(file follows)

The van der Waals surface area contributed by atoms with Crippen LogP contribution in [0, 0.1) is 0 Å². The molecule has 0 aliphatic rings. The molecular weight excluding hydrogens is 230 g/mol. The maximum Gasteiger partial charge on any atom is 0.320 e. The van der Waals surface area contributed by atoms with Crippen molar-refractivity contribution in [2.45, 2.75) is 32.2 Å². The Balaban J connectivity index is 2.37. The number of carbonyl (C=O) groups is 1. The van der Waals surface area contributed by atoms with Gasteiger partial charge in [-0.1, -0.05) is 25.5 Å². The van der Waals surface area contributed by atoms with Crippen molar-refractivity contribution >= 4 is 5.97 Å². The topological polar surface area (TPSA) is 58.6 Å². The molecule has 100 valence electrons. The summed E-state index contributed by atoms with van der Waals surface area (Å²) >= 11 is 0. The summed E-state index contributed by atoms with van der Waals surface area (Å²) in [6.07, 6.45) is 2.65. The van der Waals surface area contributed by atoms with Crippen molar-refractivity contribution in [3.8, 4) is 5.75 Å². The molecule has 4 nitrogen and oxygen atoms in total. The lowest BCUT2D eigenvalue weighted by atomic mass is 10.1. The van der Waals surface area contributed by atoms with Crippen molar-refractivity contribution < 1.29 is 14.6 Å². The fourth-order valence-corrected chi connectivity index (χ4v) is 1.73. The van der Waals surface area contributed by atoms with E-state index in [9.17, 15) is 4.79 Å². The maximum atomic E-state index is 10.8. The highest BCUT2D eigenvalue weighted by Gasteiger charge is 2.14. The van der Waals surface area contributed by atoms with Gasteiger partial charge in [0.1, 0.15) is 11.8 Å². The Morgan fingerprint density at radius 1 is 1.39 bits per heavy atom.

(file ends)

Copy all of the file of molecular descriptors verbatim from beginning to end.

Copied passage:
The van der Waals surface area contributed by atoms with Crippen LogP contribution in [0, 0.1) is 0 Å². The molecule has 0 aliphatic rings. The molecular weight excluding hydrogens is 230 g/mol. The maximum Gasteiger partial charge on any atom is 0.320 e. The van der Waals surface area contributed by atoms with Crippen molar-refractivity contribution in [2.45, 2.75) is 32.2 Å². The Balaban J connectivity index is 2.37. The number of carbonyl (C=O) groups is 1. The van der Waals surface area contributed by atoms with Gasteiger partial charge in [-0.1, -0.05) is 25.5 Å². The van der Waals surface area contributed by atoms with Crippen molar-refractivity contribution >= 4 is 5.97 Å². The topological polar surface area (TPSA) is 58.6 Å². The molecule has 100 valence electrons. The summed E-state index contributed by atoms with van der Waals surface area (Å²) >= 11 is 0. The summed E-state index contributed by atoms with van der Waals surface area (Å²) in [6.07, 6.45) is 2.65. The van der Waals surface area contributed by atoms with Crippen molar-refractivity contribution in [3.8, 4) is 5.75 Å². The molecule has 4 nitrogen and oxygen atoms in total. The lowest BCUT2D eigenvalue weighted by atomic mass is 10.1. The van der Waals surface area contributed by atoms with Crippen molar-refractivity contribution < 1.29 is 14.6 Å². The fourth-order valence-corrected chi connectivity index (χ4v) is 1.73. The van der Waals surface area contributed by atoms with E-state index in [9.17, 15) is 4.79 Å². The maximum atomic E-state index is 10.8. The highest BCUT2D eigenvalue weighted by Gasteiger charge is 2.14. The van der Waals surface area contributed by atoms with Gasteiger partial charge in [0.1, 0.15) is 11.8 Å². The Morgan fingerprint density at radius 1 is 1.39 bits per heavy atom.